E-Commerce and the Environment


NEWARK, Jan. 14--The impact of e-business on the environment is the focus of a study led by Reggie Caudill, professor of industrial and manufacturing engineering and executive director of the Multi-lifecycle Engineering Research Center (MERC). In collaboration with Bell Laboratories of Lucent Technologies, AT&T, IBM and Unisys, the Multi-life Center is exploring the environmental impact of e-commerce and e-supply chains on electronics products, with desktop personal computers as a case study. A new environmental performance metric, developed in collaboration with Bell Laboratories, was used to identify the most environmentally appropriate business strategy.

Preliminary results indicate that when products are bought and sold on the web and shipped directly to consumers (B2C), there will likely be a negative impact on the environment, due to energy expended and emissions created by shipping small packages overnight by air or truck. But if customer and product information is used to integrate B2C and other environmental factors, e-commerce can have a positive environmental impact, attributable to reduced over-production and reduced inventory.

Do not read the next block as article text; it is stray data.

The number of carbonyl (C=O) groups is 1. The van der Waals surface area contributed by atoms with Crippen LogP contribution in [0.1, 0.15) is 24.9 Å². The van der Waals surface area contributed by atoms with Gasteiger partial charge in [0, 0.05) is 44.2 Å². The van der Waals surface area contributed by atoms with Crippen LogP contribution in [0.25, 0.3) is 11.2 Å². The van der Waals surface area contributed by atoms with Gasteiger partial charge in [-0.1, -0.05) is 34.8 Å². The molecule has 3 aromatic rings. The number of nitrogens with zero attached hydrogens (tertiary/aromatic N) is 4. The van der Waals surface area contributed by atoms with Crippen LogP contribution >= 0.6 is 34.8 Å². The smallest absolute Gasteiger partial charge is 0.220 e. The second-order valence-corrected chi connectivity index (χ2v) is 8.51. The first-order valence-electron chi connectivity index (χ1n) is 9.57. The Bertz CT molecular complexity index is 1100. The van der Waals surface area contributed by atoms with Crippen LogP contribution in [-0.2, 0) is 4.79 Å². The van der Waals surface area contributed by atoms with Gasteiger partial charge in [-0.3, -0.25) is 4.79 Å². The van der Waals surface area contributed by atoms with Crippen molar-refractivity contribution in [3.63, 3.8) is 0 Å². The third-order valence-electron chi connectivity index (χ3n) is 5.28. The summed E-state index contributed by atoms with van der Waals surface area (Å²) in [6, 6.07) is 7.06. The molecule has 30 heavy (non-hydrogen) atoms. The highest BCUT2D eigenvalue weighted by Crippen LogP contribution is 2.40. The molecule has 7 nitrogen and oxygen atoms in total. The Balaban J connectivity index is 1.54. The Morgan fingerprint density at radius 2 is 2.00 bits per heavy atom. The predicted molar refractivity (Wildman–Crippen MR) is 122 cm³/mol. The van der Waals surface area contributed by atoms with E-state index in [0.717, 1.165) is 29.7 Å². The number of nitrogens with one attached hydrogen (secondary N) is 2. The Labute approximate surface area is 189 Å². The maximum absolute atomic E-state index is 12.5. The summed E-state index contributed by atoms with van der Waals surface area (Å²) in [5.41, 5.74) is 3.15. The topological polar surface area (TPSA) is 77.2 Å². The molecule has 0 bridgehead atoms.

NJIT is a public, scientific and technological research university enrolling more than 8,800 students. The university offers bachelor's, master's and doctoral degrees to students in 80 degree programs throughout its six colleges: Newark College of Engineering, New Jersey School of Architecture, College of Science and Liberal Arts, School of Management, Albert Dorman Honors College and College of Computing Sciences. The division of continuing professional education offers adults eLearning, off campus degrees and short courses. Expertise and research initiatives include architecture and building science, applied mathematics, biomedical engineering, environmental engineering and science, information technology, manufacturing, materials, microelectronics, multimedia, telecommunications, transportation and solar astrophysics. Yahoo! Internet Life magazine cites NJIT as a "perennially most wired" university.

Contact Information:   Sheryl Weinstein
Robert Florida
Public Relations 
(973) 596-3433 

 

 

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